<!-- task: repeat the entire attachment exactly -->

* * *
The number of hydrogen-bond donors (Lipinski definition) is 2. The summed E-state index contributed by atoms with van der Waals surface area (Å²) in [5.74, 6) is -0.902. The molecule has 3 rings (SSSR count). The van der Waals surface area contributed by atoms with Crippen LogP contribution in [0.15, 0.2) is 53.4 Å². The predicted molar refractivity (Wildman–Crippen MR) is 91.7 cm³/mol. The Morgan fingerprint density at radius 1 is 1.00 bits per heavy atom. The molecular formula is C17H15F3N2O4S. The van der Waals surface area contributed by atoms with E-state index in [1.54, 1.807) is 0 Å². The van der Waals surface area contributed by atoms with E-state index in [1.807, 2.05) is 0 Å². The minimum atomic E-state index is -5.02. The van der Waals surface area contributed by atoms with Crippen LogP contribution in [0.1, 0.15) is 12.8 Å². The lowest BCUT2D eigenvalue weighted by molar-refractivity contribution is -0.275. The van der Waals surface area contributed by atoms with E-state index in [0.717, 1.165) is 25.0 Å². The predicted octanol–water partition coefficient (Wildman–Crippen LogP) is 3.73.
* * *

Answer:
The number of hydrogen-bond donors (Lipinski definition) is 2. The summed E-state index contributed by atoms with van der Waals surface area (Å²) in [5.74, 6) is -0.902. The molecule has 3 rings (SSSR count). The van der Waals surface area contributed by atoms with Crippen LogP contribution in [0.15, 0.2) is 53.4 Å². The predicted molar refractivity (Wildman–Crippen MR) is 91.7 cm³/mol. The Morgan fingerprint density at radius 1 is 1.00 bits per heavy atom. The molecular formula is C17H15F3N2O4S. The van der Waals surface area contributed by atoms with E-state index in [1.54, 1.807) is 0 Å². The van der Waals surface area contributed by atoms with E-state index in [1.807, 2.05) is 0 Å². The minimum atomic E-state index is -5.02. The van der Waals surface area contributed by atoms with Crippen LogP contribution in [0.1, 0.15) is 12.8 Å². The lowest BCUT2D eigenvalue weighted by molar-refractivity contribution is -0.275. The van der Waals surface area contributed by atoms with E-state index in [0.717, 1.165) is 25.0 Å². The predicted octanol–water partition coefficient (Wildman–Crippen LogP) is 3.73.